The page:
Skip to main content

China’s Belt and Road Initiative ‘riskiest environmental project in history’

by Futures Centre, Aug 8
1 minute read

A global expert on major infrastructure projects has described China’s $8 trillion Belt and Road Initiative to create a “modern Silk Road” with sea and land links across Asia, Africa and Europe as the “riskiest environmental project in history.”

In a call for further research, Professor William Laurence of James Cook University cautions that the infrastructure projects could have devastating environmental impacts on biodiversity and the world’s carbon sinks. He cited environmental costs associated with the raw materials required to build the infrastructure as well the secondary effects of building into environmentally sensitive areas. It is feared that by providing access to previously remote areas the infrastructure could facilitate detrimental activity, such as illegal logging in tropical forests, particularly in states where environmental safeguards are weak. The researchers also fear the expansion of fossil fuel infrastructure, such as oil pipelines, could lock states into high-carbon futures.


by Futures Centre Spotted 1994 signals

Have you spotted a signal of change?

Register to receive the latest from the Futures Centre.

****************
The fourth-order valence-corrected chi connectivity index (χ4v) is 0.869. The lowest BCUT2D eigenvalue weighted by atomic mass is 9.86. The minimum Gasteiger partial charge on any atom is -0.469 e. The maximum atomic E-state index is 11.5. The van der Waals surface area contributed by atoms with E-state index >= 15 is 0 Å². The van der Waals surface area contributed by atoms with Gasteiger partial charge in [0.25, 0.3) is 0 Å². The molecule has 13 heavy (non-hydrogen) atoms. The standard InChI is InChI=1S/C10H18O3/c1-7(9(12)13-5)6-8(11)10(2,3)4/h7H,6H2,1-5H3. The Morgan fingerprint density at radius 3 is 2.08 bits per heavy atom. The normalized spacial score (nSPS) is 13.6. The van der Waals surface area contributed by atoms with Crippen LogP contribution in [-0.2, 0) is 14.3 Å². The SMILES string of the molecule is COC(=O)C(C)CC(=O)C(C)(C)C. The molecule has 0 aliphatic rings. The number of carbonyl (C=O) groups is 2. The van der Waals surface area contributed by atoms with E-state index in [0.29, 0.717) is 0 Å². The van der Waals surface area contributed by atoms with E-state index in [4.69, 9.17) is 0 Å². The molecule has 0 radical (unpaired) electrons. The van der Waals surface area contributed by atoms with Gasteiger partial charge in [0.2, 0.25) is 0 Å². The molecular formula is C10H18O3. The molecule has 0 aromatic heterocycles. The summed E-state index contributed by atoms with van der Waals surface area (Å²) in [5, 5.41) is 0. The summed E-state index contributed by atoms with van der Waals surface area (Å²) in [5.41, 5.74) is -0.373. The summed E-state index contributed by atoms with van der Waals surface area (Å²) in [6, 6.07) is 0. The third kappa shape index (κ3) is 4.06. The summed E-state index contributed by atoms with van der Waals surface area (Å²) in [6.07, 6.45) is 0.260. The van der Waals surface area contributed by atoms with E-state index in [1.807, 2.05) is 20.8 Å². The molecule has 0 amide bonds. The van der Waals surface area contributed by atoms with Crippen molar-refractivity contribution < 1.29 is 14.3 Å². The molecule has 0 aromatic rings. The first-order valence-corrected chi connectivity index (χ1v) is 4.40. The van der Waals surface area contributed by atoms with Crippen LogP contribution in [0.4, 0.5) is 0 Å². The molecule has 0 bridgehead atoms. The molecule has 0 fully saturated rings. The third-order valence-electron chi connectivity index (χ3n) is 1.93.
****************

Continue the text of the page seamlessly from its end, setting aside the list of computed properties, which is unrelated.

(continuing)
Sign up

  • 0
  • Share

Related signals

Our use of cookies

We use necessary cookies to make our site work. We'd also like to set optional analytics cookies to help us improve it. We won't set optional cookies unless you enable them. Using this tool will set a cookie on your device to remember your preferences.

For more detailed information about the cookies we use, see our Cookies page.

Necessary cookies

Necessary cookies enable core functionality such as security, network management, and accessibility. You may disable these by changing your browser settings, but this may affect how the website functions.

Analytics cookies

We'd like to set Google Analytics cookies to help us to improve our website by collecting and reporting information on how you use it. The cookies collect information in a way that does not directly identify anyone. For more information on how these cookies work, please see our 'Cookies page'.